Page 2 of 4 FirstFirst 1234 LastLast
Results 16 to 30 of 48

Thread: Scary Shaper

  1. #16
    Join Date
    Feb 2003
    Location
    Bellingham, WA
    Posts
    1,863
    Quote Originally Posted by Leo Graywacz View Post
    If you think that's scary wait until you do your first templated cathedral panel with that cutter spinning in the open air with no fence to be seen.
    Yikes! I like to just back the fence out of the way to have a convenient pivot/friction point and some dust collection. A Panelcrafter makes it feel a lot safer, too.
    JR

  2. #17
    Quote Originally Posted by J.R. Rutter View Post
    Yikes! I like to just back the fence out of the way to have a convenient pivot/friction point and some dust collection. A Panelcrafter makes it feel a lot safer, too.
    Absolutely. At the very least. There are some more elaborate guarding option available commercially from Aigner and others but they can be shop made too.

    B
    https://www.youtube.com/c/DovetailTimberworks

  3. #18
    Join Date
    Feb 2003
    Location
    Griswold Connecticut
    Posts
    6,519
    Quote Originally Posted by Osvaldo Cristo View Post
    Nightmare. I am out.

    My respect for people that win their lives working with a such tool!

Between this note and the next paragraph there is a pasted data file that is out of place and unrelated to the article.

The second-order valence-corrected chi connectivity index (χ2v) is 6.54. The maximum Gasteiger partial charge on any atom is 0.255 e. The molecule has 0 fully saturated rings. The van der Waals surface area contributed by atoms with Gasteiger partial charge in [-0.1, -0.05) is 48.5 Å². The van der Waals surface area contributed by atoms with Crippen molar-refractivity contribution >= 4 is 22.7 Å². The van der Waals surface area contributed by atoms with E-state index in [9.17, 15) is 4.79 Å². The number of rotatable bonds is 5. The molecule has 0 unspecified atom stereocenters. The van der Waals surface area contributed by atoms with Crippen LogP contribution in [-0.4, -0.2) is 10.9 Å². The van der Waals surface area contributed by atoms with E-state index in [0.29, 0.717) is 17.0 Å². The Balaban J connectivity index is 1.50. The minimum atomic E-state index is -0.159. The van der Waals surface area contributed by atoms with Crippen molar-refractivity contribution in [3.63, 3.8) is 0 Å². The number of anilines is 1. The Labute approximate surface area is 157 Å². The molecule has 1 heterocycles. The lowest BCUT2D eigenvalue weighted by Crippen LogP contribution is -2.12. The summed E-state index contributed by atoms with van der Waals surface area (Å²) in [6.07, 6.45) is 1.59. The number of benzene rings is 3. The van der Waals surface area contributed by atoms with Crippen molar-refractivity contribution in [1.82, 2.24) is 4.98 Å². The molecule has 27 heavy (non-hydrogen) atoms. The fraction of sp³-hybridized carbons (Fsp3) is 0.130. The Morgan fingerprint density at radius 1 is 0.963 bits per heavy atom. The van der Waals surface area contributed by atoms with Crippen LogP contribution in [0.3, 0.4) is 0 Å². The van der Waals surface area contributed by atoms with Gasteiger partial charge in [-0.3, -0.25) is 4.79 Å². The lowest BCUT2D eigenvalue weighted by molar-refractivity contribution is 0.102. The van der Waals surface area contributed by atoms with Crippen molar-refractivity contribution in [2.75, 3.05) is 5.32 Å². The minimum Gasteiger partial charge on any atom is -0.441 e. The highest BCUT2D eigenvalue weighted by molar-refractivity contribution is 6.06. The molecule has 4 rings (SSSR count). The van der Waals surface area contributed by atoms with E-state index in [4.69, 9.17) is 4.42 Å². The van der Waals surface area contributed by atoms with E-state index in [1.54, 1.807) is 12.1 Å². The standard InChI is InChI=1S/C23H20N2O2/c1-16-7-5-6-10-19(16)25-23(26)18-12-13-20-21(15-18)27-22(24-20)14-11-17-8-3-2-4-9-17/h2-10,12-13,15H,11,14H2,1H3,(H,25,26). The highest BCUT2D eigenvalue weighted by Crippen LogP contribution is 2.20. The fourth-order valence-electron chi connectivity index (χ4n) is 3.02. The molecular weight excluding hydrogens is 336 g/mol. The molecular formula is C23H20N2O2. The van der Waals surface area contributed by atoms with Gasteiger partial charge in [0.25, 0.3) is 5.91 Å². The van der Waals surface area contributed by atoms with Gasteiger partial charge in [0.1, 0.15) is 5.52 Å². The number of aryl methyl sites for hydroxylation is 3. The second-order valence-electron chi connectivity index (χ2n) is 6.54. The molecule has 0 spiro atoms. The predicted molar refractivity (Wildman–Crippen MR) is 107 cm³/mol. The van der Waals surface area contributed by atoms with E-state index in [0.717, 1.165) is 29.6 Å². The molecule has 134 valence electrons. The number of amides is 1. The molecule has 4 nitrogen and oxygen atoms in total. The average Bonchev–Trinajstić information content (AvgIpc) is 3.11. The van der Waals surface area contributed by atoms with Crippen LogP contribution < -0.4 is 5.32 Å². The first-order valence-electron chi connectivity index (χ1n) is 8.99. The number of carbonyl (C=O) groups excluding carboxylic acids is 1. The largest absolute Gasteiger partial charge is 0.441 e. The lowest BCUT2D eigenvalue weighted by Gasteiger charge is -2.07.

Osvaldo
    No nightmares.
    The shaper, or spindle moulder, is a safe machine when used properly. It got a bad rap because people weren't careful with it, performed questionable operations, and got themselves hurt in the process. Same as a table saw. It is a machine that needs to be respected though. The cutter heads, even on a small shaper, like Steve just purchased, will have a fairly significant rotational mass, so the energy is there.
    To address Leo's statement, if I may. Leo, like myself, has operated the shaper for many, many, years by hand feeding it. This is the way I was taught to use it actually. I don't know that I have never had some type of guard over a cutter head. There's always been something there, even if it was just a dust collection hood. I now have a power feeder and it's pretty cool. I haven't used it a lot, but it does make many operations safer, and easier. If you do perform template work on a shaper, your forms need to be robustly built, have good positive hand holds, and control of the material. If it's good enough for a router table, it's probably not anywhere near good enough for a shaper.
    I was taught to use one in wood shop, an industrial arts type course in the US, that I took for 6 years in middle school and high school. If a bunch of teenage boys in the 70's could learn to use it, and not get hurt, anything is possible.
    "The first thing you need to know, will likely be the last thing you learn." (Unknown)

  4. #19
    Join Date
    Dec 2008
    Location
    WV
    Posts
    3,593
    Quote Originally Posted by Mike Cutler View Post
    is a safe machine when used properly
    The same can be said for Dynamite, Uranium, or a utility knife. I would argue that if someone is scared or see's a tool as a nightmare, it likely is one.

    Feeder operations are gravy. the only thing that will be roached is your tooling, your feeder, or your fence/fixture.